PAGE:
Thu, Jul 15, 2004 - Page 10 News List

Push-to-Talk service set for debut

SEPTEMBER DATE Chunghwa Telecom will launch the service, which turns cellphones into walkie-talkies, in conjunction with Motorola, but rivals are holding off


State-run Chunghwa Telecom Co (中華電信) plans to debut the Push-to-Talk Over Cellular service in September as part of its broader plan to expand its mobile business, a company official said yesterday.

The service, which turns mobile phones into walkie-talkies, allows mobile users to connect to other cellular phones with the push of a button.

"The new service will complement the mobile business by catering to the special communication needs of certain groups of end users, particularly enterprise users," said Shih Mu-piao (石木標), Chung-hwa's chief engineer.

Construction workers, restaurant waiters and department store clerks are among potential target users for the service, Shih said.

Chunghwa, the nation's second-largest mobile carrier with around 8 million subscribers, will be the first among the nation's mobile carriers to unveil the service.

In September, the company will launch the service in collaboration with US mobile phone giant Motorola Inc, Shih said.

Nokia Oyj, the world's biggest mobile phone maker, will also supply Chunghwa Telecom with two new models, he said.

"We believe the new service will help boost our mobile traffic and secure more sign-ups prior to the launch of speedy next-generation mobile service," Shih said.

The company said net income grew about 10 percent to NT$26.3 billion, or NT$2.73 a share, in the first six months, from NT$23.9 billion a year ago.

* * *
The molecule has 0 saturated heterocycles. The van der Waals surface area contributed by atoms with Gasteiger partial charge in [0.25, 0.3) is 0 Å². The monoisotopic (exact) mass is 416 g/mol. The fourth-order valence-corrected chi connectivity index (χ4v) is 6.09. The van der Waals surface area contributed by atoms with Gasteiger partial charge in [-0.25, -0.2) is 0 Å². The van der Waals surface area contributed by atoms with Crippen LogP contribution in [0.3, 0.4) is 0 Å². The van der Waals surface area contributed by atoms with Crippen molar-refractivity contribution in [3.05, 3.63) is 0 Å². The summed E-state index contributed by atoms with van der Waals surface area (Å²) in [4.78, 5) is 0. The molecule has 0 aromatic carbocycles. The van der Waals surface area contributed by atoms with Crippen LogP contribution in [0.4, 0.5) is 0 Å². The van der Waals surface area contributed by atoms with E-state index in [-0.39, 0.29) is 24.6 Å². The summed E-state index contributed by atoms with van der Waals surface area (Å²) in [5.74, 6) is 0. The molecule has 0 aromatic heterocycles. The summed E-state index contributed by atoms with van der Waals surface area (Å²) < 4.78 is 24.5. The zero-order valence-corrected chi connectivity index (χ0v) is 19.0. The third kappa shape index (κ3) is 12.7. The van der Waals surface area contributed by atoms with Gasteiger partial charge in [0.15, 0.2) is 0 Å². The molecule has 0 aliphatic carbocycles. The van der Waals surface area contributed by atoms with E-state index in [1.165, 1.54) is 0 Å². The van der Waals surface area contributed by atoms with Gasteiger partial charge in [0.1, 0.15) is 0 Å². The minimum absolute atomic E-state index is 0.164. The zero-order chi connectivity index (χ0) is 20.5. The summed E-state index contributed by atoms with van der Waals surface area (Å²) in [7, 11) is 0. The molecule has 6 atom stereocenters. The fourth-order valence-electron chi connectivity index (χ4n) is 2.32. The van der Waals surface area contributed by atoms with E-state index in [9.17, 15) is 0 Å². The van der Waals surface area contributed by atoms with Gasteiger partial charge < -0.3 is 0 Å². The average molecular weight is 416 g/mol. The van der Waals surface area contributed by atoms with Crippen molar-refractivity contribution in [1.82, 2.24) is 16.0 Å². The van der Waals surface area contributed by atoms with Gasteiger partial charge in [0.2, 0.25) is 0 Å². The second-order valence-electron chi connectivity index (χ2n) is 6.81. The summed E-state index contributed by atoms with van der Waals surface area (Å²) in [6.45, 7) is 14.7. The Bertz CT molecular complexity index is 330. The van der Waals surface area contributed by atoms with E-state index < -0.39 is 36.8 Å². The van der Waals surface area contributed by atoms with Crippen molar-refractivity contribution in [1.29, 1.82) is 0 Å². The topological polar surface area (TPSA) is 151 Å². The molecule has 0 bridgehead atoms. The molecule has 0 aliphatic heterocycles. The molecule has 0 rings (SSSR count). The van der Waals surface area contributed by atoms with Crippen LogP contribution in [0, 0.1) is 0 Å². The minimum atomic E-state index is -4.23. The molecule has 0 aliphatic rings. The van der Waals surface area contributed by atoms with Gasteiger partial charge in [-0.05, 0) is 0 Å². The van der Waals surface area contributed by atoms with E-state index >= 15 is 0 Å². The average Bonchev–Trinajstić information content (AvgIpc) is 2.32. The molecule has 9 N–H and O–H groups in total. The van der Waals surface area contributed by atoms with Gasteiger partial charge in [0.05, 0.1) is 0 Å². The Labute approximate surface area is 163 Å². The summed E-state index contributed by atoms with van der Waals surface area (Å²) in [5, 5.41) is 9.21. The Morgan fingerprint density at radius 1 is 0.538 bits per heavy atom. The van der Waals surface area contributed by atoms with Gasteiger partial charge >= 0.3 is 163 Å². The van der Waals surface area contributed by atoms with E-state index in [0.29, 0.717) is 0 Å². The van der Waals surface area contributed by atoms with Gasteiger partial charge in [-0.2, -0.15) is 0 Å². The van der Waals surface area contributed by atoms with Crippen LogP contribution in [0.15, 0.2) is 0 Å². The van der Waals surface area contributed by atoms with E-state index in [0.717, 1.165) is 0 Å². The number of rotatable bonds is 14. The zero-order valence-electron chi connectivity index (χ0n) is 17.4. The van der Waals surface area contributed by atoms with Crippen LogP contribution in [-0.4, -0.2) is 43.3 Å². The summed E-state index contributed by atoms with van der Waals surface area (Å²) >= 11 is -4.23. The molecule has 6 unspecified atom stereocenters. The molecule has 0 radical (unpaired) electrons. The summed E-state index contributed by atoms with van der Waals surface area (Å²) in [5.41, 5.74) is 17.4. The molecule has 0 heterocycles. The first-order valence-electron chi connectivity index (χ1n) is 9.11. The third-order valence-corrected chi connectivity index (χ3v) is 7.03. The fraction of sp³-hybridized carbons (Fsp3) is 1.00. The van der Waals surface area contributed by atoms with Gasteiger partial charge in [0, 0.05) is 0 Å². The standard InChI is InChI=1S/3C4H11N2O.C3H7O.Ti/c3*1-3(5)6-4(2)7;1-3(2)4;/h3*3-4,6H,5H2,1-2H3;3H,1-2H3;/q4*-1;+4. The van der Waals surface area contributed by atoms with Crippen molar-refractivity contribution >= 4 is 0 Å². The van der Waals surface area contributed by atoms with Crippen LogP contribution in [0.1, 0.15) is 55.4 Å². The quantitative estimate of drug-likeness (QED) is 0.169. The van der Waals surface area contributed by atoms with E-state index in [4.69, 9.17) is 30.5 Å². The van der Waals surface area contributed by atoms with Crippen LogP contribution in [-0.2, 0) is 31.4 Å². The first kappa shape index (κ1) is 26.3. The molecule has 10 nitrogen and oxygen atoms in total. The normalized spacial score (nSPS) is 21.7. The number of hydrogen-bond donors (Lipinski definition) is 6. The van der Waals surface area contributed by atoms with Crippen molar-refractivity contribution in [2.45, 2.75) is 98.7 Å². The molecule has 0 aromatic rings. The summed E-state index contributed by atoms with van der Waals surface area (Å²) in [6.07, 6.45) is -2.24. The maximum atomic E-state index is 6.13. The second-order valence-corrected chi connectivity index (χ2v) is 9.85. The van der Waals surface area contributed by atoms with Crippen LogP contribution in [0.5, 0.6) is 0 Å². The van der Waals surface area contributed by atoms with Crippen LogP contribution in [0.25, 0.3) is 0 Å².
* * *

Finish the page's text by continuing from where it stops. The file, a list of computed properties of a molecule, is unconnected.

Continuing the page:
By contrast, private mobile operators Taiwan Cellular Corp (台灣大) and Far EasTone Communications Co (遠傳) are taking a wait-and-see position.

"We have been looking for good time to launch the service," said Josephine Juan (阮淑祥), a director of Taiwan Cellular's public affairs division.

"One key factor that hampers the introduction is system incompatibility," she said.

At present, Motorola mobile users cannot be connected to those using Nokia, or Sony Ericsson handsets. Chunghwa Telecom expects the technical problem will be solved by the end of the year, Shih said.

Far EasTone Spokesperson Yvonne Lan (藍綺萍) said her company will not launch a push-to-talk service anytime soon, citing platform incompatibilities.

"We're waiting for the technology to mature," Lan said, adding that Far EasTone has received requests from science park engineers and firefighters for such services.

In addition to the incompatibility of different makes of phones there is the incompatibility of the nation's three mobile operators' networks -- and that is a much harder problem to resolve, according to Chunghwa Telecom.

Plus, there is unlikely to be a huge demand for push-to-talk services here, although the service has gained popularity in the US, where shopping malls and hospitals are much larger than those in this country, said Stevie Chou (周奇賢) of SinoPac Securities Corp (建華證券).

"One thing that is certain is that a new service for mobile users will not be a killer application that will drive handset replacement," Chou said.

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